Scheme 4. Ester hydrolysis under acid and basic conditions.
Alcohol oxidation is an important organic reaction because more than 90% of the ethyl alcohol that enters the body is metabolized by oxidation to acetic acid (Peters and Preedy, 1998). In terms of oxygen and hydrogen transfer, oxidation is a process of gaining oxygen or losing hydrogen atoms while reduction is a process of losing oxygen or gaining hydrogen atoms. We find this easy to remember using the acronym “OIL RIG:” Oxidation Is a Loss (of hydrogen atoms), Reduction Is a Gain (of hydrogen atoms). Although these are old definitions that are not used very much in current texts, we often will come across them in organic chemistry. As Scheme 1 shows of primary alcohols, removal of two hydrogen atoms (one from the hydroxyl group and another from the hydroxyl-bearing carbon atom) results in an aldehyde. In the presence of water, the aldehyde will transform into aldehyde hydrate, from which two hydrogen atoms are removed (one from the hydroxyl group and another from the hydroxyl-bearing carbon atom) to result in a carboxylic acid. The net effect for the second oxidation from the aldehyde to the carboxylic acid is the insertion of an oxygen atom. In the human body, this process happens in the liver and is mainly catalyzed by alcohol dehydrogenase (ADH) and acetaldehyde dehydrogenase (ALDH), respectively (Xiao, 1996).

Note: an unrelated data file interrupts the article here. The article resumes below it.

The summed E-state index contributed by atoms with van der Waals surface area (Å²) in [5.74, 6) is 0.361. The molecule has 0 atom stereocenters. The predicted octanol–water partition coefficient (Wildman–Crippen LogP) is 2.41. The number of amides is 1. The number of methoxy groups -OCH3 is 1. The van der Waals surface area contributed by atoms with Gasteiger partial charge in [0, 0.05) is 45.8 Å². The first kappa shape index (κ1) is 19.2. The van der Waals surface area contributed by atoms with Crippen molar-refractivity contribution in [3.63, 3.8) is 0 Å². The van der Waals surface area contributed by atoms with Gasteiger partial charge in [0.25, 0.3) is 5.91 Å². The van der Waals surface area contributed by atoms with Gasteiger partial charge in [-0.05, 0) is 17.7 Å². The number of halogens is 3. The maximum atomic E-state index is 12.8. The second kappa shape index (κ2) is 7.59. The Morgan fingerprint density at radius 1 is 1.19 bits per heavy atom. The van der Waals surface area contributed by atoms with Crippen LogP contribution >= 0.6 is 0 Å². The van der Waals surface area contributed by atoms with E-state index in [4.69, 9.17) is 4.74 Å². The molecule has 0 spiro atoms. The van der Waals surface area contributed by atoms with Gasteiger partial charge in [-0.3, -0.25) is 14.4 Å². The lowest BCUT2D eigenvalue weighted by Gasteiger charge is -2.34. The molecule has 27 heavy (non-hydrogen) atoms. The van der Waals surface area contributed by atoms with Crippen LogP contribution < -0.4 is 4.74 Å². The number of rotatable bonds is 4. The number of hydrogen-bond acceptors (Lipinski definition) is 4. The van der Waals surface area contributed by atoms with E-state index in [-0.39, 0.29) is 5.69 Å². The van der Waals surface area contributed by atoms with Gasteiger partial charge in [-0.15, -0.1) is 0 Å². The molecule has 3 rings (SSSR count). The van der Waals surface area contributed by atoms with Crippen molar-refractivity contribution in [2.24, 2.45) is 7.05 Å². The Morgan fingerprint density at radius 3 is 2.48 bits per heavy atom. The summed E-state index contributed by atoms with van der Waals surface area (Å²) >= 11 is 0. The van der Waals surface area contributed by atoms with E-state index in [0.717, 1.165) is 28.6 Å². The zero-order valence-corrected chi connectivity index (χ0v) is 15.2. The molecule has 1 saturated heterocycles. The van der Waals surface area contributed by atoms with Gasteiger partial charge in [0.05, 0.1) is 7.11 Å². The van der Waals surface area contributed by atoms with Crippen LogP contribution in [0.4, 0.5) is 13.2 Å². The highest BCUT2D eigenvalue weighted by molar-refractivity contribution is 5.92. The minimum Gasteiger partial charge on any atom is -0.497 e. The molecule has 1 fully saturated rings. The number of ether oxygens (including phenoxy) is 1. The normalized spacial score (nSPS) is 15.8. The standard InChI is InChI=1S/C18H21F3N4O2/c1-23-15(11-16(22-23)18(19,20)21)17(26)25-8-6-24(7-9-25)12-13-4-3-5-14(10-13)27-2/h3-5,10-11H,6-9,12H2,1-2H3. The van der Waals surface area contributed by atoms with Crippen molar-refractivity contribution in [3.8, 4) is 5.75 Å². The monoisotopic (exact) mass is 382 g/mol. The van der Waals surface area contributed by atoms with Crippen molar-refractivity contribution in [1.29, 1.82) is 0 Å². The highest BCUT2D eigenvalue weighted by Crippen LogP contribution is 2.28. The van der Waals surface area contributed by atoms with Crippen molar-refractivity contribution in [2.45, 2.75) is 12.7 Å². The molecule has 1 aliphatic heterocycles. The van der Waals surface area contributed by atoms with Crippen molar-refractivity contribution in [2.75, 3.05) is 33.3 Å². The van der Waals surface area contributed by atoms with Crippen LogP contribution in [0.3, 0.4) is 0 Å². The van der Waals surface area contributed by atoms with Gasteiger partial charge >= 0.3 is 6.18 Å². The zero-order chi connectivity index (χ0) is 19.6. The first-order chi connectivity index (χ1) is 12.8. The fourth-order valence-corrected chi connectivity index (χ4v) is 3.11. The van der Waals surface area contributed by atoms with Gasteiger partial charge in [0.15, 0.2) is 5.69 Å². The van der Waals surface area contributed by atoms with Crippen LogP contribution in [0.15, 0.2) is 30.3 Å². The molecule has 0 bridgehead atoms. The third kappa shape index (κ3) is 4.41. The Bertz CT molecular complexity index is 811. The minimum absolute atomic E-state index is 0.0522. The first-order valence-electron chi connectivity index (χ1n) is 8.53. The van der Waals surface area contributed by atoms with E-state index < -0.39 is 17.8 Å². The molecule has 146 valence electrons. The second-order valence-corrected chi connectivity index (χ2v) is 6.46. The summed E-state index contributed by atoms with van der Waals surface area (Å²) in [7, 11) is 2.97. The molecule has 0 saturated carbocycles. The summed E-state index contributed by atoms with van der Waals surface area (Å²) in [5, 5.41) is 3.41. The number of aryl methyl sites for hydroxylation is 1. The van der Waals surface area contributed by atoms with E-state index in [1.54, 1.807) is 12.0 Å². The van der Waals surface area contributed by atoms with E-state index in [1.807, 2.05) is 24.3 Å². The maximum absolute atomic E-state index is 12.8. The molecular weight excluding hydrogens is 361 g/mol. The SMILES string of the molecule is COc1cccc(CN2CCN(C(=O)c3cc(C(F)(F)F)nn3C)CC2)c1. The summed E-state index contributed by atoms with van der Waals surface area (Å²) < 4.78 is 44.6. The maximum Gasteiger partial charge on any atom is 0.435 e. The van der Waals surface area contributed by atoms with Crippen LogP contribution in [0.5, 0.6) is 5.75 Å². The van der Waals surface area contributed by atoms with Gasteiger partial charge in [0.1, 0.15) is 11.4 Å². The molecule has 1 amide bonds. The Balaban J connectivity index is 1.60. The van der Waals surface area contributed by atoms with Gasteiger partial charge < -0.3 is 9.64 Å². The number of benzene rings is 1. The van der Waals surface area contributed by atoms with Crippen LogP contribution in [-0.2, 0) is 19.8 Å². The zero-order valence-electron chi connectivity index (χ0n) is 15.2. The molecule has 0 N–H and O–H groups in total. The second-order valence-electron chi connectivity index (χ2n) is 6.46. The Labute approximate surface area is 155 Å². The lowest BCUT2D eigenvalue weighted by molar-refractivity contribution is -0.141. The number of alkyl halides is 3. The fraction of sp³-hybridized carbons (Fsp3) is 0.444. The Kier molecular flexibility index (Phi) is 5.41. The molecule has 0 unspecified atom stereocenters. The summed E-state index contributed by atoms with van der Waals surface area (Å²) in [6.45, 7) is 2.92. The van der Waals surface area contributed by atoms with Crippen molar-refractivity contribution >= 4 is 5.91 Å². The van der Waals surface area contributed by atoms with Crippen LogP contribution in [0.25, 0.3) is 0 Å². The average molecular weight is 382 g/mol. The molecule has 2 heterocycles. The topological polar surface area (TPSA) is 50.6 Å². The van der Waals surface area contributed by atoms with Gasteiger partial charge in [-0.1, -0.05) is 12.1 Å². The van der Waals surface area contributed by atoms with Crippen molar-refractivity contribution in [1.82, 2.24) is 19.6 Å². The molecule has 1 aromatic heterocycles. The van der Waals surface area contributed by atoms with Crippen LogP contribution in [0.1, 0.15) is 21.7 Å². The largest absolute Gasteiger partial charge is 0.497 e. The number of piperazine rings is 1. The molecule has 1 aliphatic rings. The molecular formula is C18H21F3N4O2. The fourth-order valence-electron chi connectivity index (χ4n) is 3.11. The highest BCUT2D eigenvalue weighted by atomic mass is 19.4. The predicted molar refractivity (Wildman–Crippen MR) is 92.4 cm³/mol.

Esters are derived from carboxylic acids. A carboxylic acid contains the -COOH group, and in an ester the hydrogen in this group is replaced by a hydrocarbon group of some kind. We shall just be looking at cases where it is replaced by an alkyl group, but it could equally well be an aryl group (one based on a benzene ring).
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Preparation of Carboxylic Acids
Esters are produced when carboxylic acids are heated with alcohols in the presence of an acid catalyst. The catalyst is usually concentrated sulphuric acid. Dry hydrogen chloride gas is used in some cases, but these tend to involve aromatic esters (ones containing a benzene ring). If you are a UK A level student you won't have to worry about these.
Synthesis of Aldehydes; Carboxylic Acids and Their Derivatives ..
The esterification reaction is both slow and reversible. The equation for the reaction between an acid RCOOH and an alcohol R'OH (where R and R' can be the same or different) is:
Author: Subject: Synthesis of Carboxylic Acid Esters
Carboxylic acids and alcohols are often warmed together in the presence of a few drops of concentrated sulphuric acid in order to observe the smell of the esters formed.
The ester can be separated from the carboxylic acid, alcohol, ..
Because the reactions are slow and reversible, you don't get a lot of ester produced in this time. The smell is often masked or distorted by the smell of the carboxylic acid. A simple way of detecting the smell of the ester is to pour the mixture into some water in a small beaker.
Making esters from alcohols and acid anhydrides.
Apart from the very small ones, esters are fairly insoluble in water and tend to form a thin layer on the surface. Excess acid and alcohol both dissolve and are tucked safely away under the ester layer.
5-Synthesis of Esters | Ester | Carboxylic Acid
To make a small ester like ethyl ethanoate, you can gently heat a mixture of ethanoic acid and ethanol in the presence of concentrated sulphuric acid, and distil off the ester as soon as it is formed.